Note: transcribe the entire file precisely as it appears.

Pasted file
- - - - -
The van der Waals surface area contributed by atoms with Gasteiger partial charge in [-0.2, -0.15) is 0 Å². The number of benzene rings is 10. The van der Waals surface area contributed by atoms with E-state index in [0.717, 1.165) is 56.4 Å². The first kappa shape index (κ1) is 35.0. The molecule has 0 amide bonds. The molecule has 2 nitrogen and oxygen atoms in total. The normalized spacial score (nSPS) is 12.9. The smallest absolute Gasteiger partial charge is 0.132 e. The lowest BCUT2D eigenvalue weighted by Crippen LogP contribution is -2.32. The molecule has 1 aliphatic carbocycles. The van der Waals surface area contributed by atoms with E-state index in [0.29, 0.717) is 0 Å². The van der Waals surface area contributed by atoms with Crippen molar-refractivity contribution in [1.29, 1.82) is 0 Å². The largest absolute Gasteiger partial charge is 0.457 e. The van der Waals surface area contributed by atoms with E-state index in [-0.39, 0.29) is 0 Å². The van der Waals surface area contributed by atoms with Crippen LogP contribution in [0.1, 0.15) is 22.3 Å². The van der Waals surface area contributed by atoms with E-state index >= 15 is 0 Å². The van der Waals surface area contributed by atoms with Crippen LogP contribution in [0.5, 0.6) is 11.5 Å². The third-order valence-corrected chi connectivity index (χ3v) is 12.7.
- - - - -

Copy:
The van der Waals surface area contributed by atoms with Gasteiger partial charge in [-0.2, -0.15) is 0 Å². The number of benzene rings is 10. The van der Waals surface area contributed by atoms with E-state index in [0.717, 1.165) is 56.4 Å². The first kappa shape index (κ1) is 35.0. The molecule has 0 amide bonds. The molecule has 2 nitrogen and oxygen atoms in total. The normalized spacial score (nSPS) is 12.9. The smallest absolute Gasteiger partial charge is 0.132 e. The lowest BCUT2D eigenvalue weighted by Crippen LogP contribution is -2.32. The molecule has 1 aliphatic carbocycles. The van der Waals surface area contributed by atoms with E-state index in [0.29, 0.717) is 0 Å². The van der Waals surface area contributed by atoms with Crippen molar-refractivity contribution in [1.29, 1.82) is 0 Å². The largest absolute Gasteiger partial charge is 0.457 e. The van der Waals surface area contributed by atoms with E-state index in [-0.39, 0.29) is 0 Å². The van der Waals surface area contributed by atoms with Crippen LogP contribution in [0.1, 0.15) is 22.3 Å². The van der Waals surface area contributed by atoms with E-state index >= 15 is 0 Å². The van der Waals surface area contributed by atoms with Crippen LogP contribution in [0.5, 0.6) is 11.5 Å². The third-order valence-corrected chi connectivity index (χ3v) is 12.7.